This week’s Offseason Topic Du Jour around the Auburn-Alabama beat: Stadiums.
More specifically, the size of those stadiums. Even more specifically, the size of one stadium, viz. Tuscaloosa’s Bryant-Denny, as compared to the size of the second, viz. Auburn’s Jordan-Hare. And most specifically of all, that the size of the first has now come to outpace the size of the second in terms of total capacity by around 14,000 seats.
The odds of a fact like that going un-commented upon by the state’s columnists were always, what, 1 in 10-to-the-47th power or so? The only question was “Who?” and the answer ended up being Scarbinsky:
Can Auburn keep up without building up its own house?
The gap between Bryant-Denny and Jordan-Hare hasn’t been this large, in Alabama’s favor, since 1969. The next year, Auburn expanded its stadium to make it bigger than Alabama’s.
Both schools expanded more than once in the interim, but from 1970 until 2006, Auburn owned the largest on-campus football stadium in the state.
Clearly, those days are over.
Auburn has made some attractive cosmetic changes to Jordan-Hare in recent years, but the stadium hasn’t undergone a full-blown expansion since the upper deck and luxury suites were added to the east side for the 1987 season.
That’s 23 years and four head coaches ago.
In the last five years alone, Alabama has decked both end zones, adding close to 20,000 more seats. That’s close to 20,000 more voices raining down on opponents and, more importantly, lifting up the home team.
You don’t need the biggest and nicest house on the block to win a championship. If you did, the Duke basketball program wouldn’t have acquired yet another banner to hang in the rafters of the quaint fixer-upper known as Cameron Indoor Stadium. [That’s an interesting reference. Where have we seen K-Scar and Cameron mentioned at the same time? Oh, right, here. Hmmm.–ed.]
But a bigger and nicer stadium doesn’t hurt, especially on official recruiting weekends and unofficial visits, and nobody has done more in recent years to make its stadium bigger and nicer than Alabama.
This may be true. But there’s obviously a ton more to recruiting than just being able to show off the biggest stadium possible, or it’s a good bet Gene Chizik would have asked for that $16 million to go towards a J-Hare expansion rather than the new indoor practice facility.
What’s also true is that, frankly, there’s just no need to expand Jordan-Hare at the moment. Sadly, it’s hardly a state secret that Auburn’s had trouble of late selling out Jordan-Hare’s current capacity, much less an expanded capacity. The AUfficial site has been hocking tickets to certain games right up until kickoff, more-or-less, the last couple of seasons. If there really is an arms race for the state’s largest college football stadium, it’s one Auburn’s best off simply conceding. It’s a brutal admission to have to make. But adding 10,000 seats for them to just sit empty four, five, six times out of seven or eight home games is just throwing good money after bad. We can talk again in a few years if/when Chizik and Co. have the program back in the SEC title mix, but for now … no.
So what does Auburn do to keep up the crimson Joneses? Scarbinsky’s right about one thing–we have to come up with something, if for no other reason than pure pride. We are not second-class football citizens in this state, and the stadia shouldn’t reflect that. Jay Coulter has an excellent start:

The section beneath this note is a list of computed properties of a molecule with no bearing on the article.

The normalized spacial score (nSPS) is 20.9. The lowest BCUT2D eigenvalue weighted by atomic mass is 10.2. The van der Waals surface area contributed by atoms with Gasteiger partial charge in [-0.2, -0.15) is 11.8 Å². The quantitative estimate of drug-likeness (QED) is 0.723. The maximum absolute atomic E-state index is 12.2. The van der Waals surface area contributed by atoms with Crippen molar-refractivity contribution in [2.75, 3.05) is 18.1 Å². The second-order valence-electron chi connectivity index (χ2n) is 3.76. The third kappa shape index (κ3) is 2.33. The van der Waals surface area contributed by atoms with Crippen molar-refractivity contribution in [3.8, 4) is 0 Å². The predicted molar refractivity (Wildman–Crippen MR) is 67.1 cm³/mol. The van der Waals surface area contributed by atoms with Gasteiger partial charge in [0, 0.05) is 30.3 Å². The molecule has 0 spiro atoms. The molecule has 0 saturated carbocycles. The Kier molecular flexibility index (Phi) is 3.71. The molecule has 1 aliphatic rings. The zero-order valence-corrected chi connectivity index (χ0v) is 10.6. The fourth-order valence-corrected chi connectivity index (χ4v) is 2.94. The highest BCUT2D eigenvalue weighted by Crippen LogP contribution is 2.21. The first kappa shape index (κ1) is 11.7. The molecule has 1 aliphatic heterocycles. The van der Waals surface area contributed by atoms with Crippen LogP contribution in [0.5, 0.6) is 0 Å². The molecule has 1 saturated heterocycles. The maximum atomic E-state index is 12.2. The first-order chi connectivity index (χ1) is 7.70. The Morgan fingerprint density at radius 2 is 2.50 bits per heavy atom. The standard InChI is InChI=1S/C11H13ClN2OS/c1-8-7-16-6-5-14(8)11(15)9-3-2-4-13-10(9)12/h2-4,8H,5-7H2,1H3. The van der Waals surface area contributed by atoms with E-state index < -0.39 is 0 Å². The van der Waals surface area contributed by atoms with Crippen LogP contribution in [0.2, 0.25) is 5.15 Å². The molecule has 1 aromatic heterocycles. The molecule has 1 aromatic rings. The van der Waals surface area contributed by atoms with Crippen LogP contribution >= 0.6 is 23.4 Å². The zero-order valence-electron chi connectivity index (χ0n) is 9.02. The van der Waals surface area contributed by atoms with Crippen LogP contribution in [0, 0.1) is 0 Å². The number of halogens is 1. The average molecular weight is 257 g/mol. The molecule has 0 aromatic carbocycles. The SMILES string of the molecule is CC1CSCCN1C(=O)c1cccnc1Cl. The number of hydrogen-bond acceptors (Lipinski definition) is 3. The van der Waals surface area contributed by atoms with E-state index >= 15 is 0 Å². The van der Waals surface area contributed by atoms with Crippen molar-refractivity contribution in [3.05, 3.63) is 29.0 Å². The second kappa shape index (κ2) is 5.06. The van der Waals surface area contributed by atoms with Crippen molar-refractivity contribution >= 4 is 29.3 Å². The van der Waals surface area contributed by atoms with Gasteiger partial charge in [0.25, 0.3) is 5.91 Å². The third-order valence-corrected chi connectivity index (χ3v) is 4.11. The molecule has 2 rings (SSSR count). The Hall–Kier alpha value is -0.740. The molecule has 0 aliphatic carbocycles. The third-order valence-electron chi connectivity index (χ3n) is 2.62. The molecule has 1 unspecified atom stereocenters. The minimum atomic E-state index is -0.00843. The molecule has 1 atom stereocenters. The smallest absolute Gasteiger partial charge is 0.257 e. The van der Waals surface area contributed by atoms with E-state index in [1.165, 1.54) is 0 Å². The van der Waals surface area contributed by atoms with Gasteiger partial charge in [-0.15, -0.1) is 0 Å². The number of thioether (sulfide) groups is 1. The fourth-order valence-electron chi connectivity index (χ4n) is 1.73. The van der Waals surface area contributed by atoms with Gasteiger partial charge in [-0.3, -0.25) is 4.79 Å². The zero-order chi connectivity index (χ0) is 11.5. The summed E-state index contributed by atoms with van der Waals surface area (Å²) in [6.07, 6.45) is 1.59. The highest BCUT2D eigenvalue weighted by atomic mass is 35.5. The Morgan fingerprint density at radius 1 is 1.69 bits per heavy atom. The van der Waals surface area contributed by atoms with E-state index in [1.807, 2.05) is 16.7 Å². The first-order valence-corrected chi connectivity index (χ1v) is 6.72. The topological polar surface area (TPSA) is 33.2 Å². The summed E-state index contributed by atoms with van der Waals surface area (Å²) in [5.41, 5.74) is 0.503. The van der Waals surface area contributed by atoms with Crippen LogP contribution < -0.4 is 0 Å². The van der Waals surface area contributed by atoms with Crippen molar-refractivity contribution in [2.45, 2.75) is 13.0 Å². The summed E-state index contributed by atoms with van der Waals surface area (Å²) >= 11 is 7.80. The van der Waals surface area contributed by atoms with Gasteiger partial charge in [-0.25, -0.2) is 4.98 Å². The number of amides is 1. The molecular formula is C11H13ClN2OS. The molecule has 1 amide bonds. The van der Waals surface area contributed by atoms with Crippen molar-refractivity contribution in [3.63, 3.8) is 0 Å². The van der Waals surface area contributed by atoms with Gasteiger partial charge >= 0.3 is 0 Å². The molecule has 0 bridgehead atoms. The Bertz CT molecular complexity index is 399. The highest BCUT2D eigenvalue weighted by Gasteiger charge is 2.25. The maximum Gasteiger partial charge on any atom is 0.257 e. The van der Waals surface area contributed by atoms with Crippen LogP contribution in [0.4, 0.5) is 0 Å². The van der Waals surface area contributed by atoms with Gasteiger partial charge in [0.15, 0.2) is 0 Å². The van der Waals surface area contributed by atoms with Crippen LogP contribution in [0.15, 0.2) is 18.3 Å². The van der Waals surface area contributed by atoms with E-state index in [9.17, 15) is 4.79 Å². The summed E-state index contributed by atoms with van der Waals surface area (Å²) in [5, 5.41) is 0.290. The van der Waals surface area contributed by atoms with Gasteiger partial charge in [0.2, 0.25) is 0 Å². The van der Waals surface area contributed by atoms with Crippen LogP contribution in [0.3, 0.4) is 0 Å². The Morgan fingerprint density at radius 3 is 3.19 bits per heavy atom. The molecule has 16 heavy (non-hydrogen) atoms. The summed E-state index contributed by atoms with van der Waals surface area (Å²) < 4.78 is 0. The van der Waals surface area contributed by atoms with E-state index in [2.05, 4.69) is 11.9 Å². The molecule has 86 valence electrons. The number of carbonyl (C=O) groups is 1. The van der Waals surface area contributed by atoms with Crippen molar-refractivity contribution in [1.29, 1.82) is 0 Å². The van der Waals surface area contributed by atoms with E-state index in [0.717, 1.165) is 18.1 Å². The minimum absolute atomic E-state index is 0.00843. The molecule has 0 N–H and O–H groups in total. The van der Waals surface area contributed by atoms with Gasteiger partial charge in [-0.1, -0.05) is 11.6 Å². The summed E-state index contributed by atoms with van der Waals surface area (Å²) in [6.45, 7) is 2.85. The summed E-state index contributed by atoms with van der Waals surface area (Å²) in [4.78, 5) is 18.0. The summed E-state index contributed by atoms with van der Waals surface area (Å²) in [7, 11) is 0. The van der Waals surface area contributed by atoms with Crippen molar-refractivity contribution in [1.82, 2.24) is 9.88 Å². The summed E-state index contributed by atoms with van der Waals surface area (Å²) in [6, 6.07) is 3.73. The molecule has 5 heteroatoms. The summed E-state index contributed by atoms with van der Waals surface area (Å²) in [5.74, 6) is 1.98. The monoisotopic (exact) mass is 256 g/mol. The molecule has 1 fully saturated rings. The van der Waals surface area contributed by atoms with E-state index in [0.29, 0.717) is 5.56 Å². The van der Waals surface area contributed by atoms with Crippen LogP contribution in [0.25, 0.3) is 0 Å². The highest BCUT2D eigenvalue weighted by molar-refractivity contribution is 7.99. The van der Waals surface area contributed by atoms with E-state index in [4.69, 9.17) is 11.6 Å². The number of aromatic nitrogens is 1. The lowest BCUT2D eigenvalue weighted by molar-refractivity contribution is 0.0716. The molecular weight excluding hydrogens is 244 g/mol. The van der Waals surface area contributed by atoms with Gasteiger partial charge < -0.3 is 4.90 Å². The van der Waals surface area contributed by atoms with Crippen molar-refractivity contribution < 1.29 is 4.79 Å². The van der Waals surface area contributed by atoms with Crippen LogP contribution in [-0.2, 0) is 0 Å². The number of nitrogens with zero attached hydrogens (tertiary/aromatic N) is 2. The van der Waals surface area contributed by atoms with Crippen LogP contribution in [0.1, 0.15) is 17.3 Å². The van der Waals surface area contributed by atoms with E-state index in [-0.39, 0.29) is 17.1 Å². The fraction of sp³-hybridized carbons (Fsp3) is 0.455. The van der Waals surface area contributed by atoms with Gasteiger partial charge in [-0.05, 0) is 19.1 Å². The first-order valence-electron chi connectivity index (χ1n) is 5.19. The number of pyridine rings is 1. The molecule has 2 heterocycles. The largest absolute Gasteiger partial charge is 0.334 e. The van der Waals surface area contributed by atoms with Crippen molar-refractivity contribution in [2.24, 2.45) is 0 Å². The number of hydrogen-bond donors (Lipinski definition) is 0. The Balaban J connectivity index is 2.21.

Instead of focusing on seat count, Auburn officials need to focus on skyboxes, aesthetics and amenities. Auburn currently has 70 luxury suites. For a stadium this size, it’s on the low side of adequate.
While there’s no wait for season tickets, you can expect to sit out in the elements for nearly a decade before working your way off the skybox waiting list. The University can make significantly more money adding luxury suites in each end-zone rather than focusing on seats. Jacobs has made this point many times in the past.
Most impressive about Alabama’s recent renovation is not the number of seats (101,000), but the added amenities that put the facility on par with the NFL and MLB. In addition to adding nearly 8,500 more bleacher seats, Bryant-Denny is adding eight stories to its south endzone that will include a marketplace and two floors that will house restaurants for scholarship donors. At a cost of $65 million, school officials expect to recoup their investment quickly.
In a word: Word. Auburn may not be able to have the state’s biggest stadium … but there’s no reason Jordan-Hare can’t be the nicest stadium, the most charismatic, the most welcoming. Screw it: there’s no reason it can’t be the best college football stadium in Alabama.
It’s going to take more luxury boxes, for a start. But it’s going to take more than that. It’s going to take the kind of innovation, vision, and commitment that’s already given us the Auburn Arena. Maybe my expectations are too high for that facility, but I think that’s the aim here: to have a football stadium whose concourses, amenities, and overall feel are every bit as unique and uniquely Auburn as the Auburn Arena’s. That building is going to be capital-S Special. J-Hare already is in a lot of ways, of course, but could it be more special? I think it could be. I think, sooner rather than later, it kind of has to be.
It’s all very easy for me to sit here and write this, I know. I’m not an architect and don’t know how to accomplish goals like those. I’m not an accountant privy to Auburn’s finances and don’t know exactly how much money Jay Jacobs might have to play with. But what I am is an Auburn fan who believes and believes fervently that Auburn can– and will–find a way to have a first-class college football stadium that bows to no one’s, regardless of capacity and regardless of what palaces our counterparts across the state are building.